Soldiers who have been working closely with the Army’s battlefield intelligence network say the reportedly successful program is really a dud, describing it as “a huge, bloated, excessively expensive money pit.” In fact, the three soldiers who talked to Politico about the flaws of this program had much to say—just not their names. They spoke under a strict condition of confidentiality, as their very careers are at risk. This is just the latest incident drawing attention to the need for enhanced protections for those who expose waste, fraud, and abuse in our military.
Another particularly disturbing instance of misconduct has finally caught the nation’s attention—widespread and largely unreported sexual assault in the military. A moving and troubling documentary and winner of the Ridenhour Documentary Film Prize this year, The Invisible War tells the harrowing stories of service members who have suffered from rampant sexual assault. According to the film, women in combat zones are more likely to be raped by a fellow soldier than killed by the enemy. Similar findings are described in a military survey that reports widespread rape and assault within the ranks. An estimated 26,000 members of the military (up from 19,000) were victims of sexual assault last year, while only 3,374 cases were reported. The Senate Armed Services Committee will hold a hearing on June 4 to examine the pervasive problem.
And other members of Congress are concerned. Last week, Sens. Mark Warner (D-Va.) and co-sponsor Tim Kaine (D-Va.) introduced a bill that would expand protections for military whistleblowers and those who report sexual assault in the military. This legislation will give victims and other witnesses to wrongdoing the protections they need to come forward without fear of retaliation. Expanding military whistleblower protections has the strong support of the Project On Government Oversight, and, as Public Policy Director Angela Canterbury said in a news release last week, the proposed protections are “long overdue.”
The Military Whistleblower Protection Enhancement Act of 2013 aims to fix a broken system and protect those who come forward about sexual assault in the military. “Service members should not be victimized in the first place, but when it does occur, there should be a culture in place that supports speaking-out. Unfortunately, that culture does not exist today,” said Senator Warner. An unacceptably high percentage—62 percent—of military members who reported sexual abuse last year said they faced retaliation for their courage. This practice needs to stop.
The bill addresses some of the weaknesses in current military whistleblower protections pinpointed in a 2012 Government Accountability Office (GAO) report which highlights the retaliation faced by many who blow the whistle on waste, fraud, and abuse. The GAO report also estimates that 70 percent of Department of Defense Inspector General investigations into military whistleblower reprisal claims took longer than the 180-day time frame required by law.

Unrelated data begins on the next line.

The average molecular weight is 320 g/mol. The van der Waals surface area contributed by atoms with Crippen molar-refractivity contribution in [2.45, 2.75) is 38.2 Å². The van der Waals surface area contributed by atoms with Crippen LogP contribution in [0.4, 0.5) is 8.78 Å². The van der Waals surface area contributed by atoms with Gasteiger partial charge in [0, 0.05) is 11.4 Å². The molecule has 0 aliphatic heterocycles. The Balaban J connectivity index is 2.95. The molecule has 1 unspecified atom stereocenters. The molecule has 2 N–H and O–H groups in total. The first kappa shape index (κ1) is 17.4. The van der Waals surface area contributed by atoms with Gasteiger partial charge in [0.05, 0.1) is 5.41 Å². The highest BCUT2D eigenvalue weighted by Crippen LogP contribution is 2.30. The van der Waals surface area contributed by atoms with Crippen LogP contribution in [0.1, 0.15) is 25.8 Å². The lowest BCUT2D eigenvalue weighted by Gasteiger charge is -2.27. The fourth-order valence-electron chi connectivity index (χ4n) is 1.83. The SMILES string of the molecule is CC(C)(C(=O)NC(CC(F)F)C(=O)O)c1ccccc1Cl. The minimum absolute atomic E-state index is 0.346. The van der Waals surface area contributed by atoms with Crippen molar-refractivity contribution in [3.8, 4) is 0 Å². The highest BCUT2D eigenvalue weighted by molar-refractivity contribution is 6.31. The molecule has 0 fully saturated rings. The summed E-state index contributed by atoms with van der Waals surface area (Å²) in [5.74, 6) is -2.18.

POGO has long been aware of the stifling retaliation facing whistleblowers in the military. We have repeatedly drawn attention to the need for improvements to the wholly inadequate Military Whistleblower Protection Act. We are pleased to see Senators Warner and Kaine recognize the importance of having more safety for our troops and more accountability for wrongdoing in the military.
The legislation would ensure:
- More disclosures of wrongdoing are protected—including those made during one’s normal job duties, in the chain of command, or regarding sexual assault and other misconduct.
- Service members have the same shot at proving they have suffered retribution that has long been the standard for other federal employees and private sector whistleblowers.
- Those affected have a reasonable opportunity to file a complaint (the bill extends the current 60-day statute of limitations to one year).
- A more credible review process is put into place to streamline requests for hearings before the Board for the Correction of Military Records to correct the service record of those who suffer retaliation (currently only 19 percent take efforts to correct their records).
- That action must be taken by an Inspector General to make a determination of retaliation, and for the military to both provide corrective relief to service members who suffer retaliation and to discipline those who retaliate—accountability formerly lacking in military whistleblower law.
This legislation will go a long way to change the culture from one of silent suffering to one of addressing problems when they arise and providing authentic protections to those who report wrongdoing. We hope that a companion bill will soon be introduced in the House. We also urge the Senate Armed Services Committee to include these critical reforms in the National Defense Authorization Act when it is considered next month.